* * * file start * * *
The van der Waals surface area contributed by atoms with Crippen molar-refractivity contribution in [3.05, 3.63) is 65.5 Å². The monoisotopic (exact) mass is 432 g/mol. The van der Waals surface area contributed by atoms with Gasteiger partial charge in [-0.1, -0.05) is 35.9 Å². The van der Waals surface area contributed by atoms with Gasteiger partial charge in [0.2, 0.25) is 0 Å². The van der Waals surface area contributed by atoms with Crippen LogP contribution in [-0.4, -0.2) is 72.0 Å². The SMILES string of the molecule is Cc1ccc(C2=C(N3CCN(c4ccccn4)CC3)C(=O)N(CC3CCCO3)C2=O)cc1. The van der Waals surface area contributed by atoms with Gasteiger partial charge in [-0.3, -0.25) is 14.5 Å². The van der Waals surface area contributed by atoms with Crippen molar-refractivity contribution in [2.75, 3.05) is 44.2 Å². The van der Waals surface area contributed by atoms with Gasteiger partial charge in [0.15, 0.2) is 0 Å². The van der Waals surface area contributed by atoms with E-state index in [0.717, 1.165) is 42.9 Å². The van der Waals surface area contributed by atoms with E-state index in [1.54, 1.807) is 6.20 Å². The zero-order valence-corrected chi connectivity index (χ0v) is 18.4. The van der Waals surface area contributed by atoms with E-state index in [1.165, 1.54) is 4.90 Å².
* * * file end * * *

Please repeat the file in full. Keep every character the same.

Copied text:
The van der Waals surface area contributed by atoms with Crippen molar-refractivity contribution in [3.05, 3.63) is 65.5 Å². The monoisotopic (exact) mass is 432 g/mol. The van der Waals surface area contributed by atoms with Gasteiger partial charge in [-0.1, -0.05) is 35.9 Å². The van der Waals surface area contributed by atoms with Gasteiger partial charge in [0.2, 0.25) is 0 Å². The van der Waals surface area contributed by atoms with Crippen LogP contribution in [-0.4, -0.2) is 72.0 Å². The SMILES string of the molecule is Cc1ccc(C2=C(N3CCN(c4ccccn4)CC3)C(=O)N(CC3CCCO3)C2=O)cc1. The van der Waals surface area contributed by atoms with Gasteiger partial charge in [-0.3, -0.25) is 14.5 Å². The van der Waals surface area contributed by atoms with Crippen molar-refractivity contribution in [2.75, 3.05) is 44.2 Å². The van der Waals surface area contributed by atoms with Gasteiger partial charge in [0.15, 0.2) is 0 Å². The van der Waals surface area contributed by atoms with E-state index in [0.717, 1.165) is 42.9 Å². The van der Waals surface area contributed by atoms with E-state index in [1.54, 1.807) is 6.20 Å². The zero-order valence-corrected chi connectivity index (χ0v) is 18.4. The van der Waals surface area contributed by atoms with E-state index in [1.165, 1.54) is 4.90 Å².